Most areas don’t allow campfires under certain environmental conditions. Restrictions tend to be most common during dry and windy conditions when forest fire risk is highest. Before setting off on your adventure, it’s always smart to check the list of fire bans for the province where you’ll be camping.
Even when fires are allowed, sometimes it’s impossible to start one. Rain may extinguish a flame before it can spread from the kindling to the tinder. Damp wood may not even light with fire all around it, so starting a fire in clear conditions can still be difficult if it has rained recently.
The Fire Won’t Grow
Cooking over a bonfire is much easier than cooking over a weak flame. It’s like the difference between a kitchen element set to “high” and one set to “minimum”. If your campfire keeps going out or isn’t getting large enough to cook efficiently, it’s best to explore alternatives — that is, unless you feel like waiting an hour to boil water.
Other Ways to Prepare Meals While Camping
If you can’t use a campfire for cooking, try using some of these methods instead:
Portable Stoves & Grills
Travel-friendly kitchen appliances make it easy to cook without an open flame — just make sure you have enough fuel or a power source nearby. Most portable grills and ranges are either electric or gas-powered, so you may want to pack spare cylinders or a small generator if you plan on using them.
Pre-Cook & Pack Food Before Leaving
Some meals taste better cold, especially if you go camping in warm weather. Try cooking rice or quinoa at home before leaving for your trip, and use it as the base for a filling and nutritious salad.
Eat No-Cook Foods
Some foods don’t need to be cooked at all! Sandwiches, cereal, cold cuts, and canned food are all easy to bring on a camping trip and can be enjoyed with practically no preparation beforehand. However, make sure you store them in a cooler so that their scent won’t attract wild animals.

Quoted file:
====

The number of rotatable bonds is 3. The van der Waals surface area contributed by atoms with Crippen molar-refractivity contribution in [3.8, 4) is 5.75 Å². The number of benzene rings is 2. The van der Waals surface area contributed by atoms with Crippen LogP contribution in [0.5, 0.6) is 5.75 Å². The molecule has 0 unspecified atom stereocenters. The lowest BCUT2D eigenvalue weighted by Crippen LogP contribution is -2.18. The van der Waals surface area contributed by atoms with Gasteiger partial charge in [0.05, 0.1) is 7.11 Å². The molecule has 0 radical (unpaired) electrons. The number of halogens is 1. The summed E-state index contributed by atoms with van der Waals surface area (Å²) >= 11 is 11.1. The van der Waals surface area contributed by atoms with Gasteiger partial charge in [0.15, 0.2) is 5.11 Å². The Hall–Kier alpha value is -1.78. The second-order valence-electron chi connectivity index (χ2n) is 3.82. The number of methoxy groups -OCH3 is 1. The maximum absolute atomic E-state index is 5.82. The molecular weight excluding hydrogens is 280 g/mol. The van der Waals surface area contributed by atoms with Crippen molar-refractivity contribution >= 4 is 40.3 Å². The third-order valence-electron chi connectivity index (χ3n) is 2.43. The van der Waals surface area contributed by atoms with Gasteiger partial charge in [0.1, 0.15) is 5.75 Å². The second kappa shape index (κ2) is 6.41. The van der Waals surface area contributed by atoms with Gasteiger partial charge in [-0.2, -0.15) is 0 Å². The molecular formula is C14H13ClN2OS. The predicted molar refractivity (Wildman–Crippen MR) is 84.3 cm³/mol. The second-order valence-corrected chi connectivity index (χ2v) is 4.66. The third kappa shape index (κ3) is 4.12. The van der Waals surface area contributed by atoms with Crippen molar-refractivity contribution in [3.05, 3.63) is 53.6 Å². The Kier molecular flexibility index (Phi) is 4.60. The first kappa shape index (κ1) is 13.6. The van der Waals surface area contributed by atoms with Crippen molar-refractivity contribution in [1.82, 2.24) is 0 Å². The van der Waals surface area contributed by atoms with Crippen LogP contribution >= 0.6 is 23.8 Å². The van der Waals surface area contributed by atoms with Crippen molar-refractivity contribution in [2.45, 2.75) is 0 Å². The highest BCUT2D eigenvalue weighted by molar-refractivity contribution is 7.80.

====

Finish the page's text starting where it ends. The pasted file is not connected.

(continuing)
Many Ways to Cook While Camping
Your campsite may not have all the conveniences of a modern kitchen, but it still offers plenty of ways for you to cook creatively. Campfires are much more versatile than most people think — and when you can’t build one, smart packing and a portable stove will ensure that you have other options.
When you get cold at home, the solution is normally pretty easy. Just crank up the thermostat, run a warm bath, or throw on one of your many cozy sweaters! But what are you supposed to do when you’re on a camping trip far away from luxuries like central heating, hot water, and a full wardrobe — run laps around the tent? Look, we support exercise as part of a healthy lifestyle, but trust us: there are better ways.
Chilling in the woods shouldn’t mean feeling chilly in the woods. Below, we’ve compiled some of the best tips and tools for keeping warm when you go camping.
See also: The ultimate guide on what to bring camping.
Keeping the Heat On (Yourself)
Before we dive into the list, it’s important to note that not all of these strategies involve creating warmth. Your body does a fair amount of that all by itself — the problems start when this thermal energy is needlessly lost. Some of our suggestions involve making heat with specific tools, but many of them are about helping you trap the heat you naturally produce and keep it in the spaces where it will be most useful to you during cold weather.
It can help to think about insulating yourself in much the same way you would insulate your house. The materials in question may be different, but the end goal is the same: prevent the heat from escaping into the outside air where it can disperse and leave you cold.
And Now: The Top 12 Ways to Keep Warm On Your Next Camping Trip
Without any further ado, here’s our list! Most of these can be accomplished with minimal financial strain, so incorporate as many as you can on your next journey and bask in the feeling of a job well done.
Layer Up Early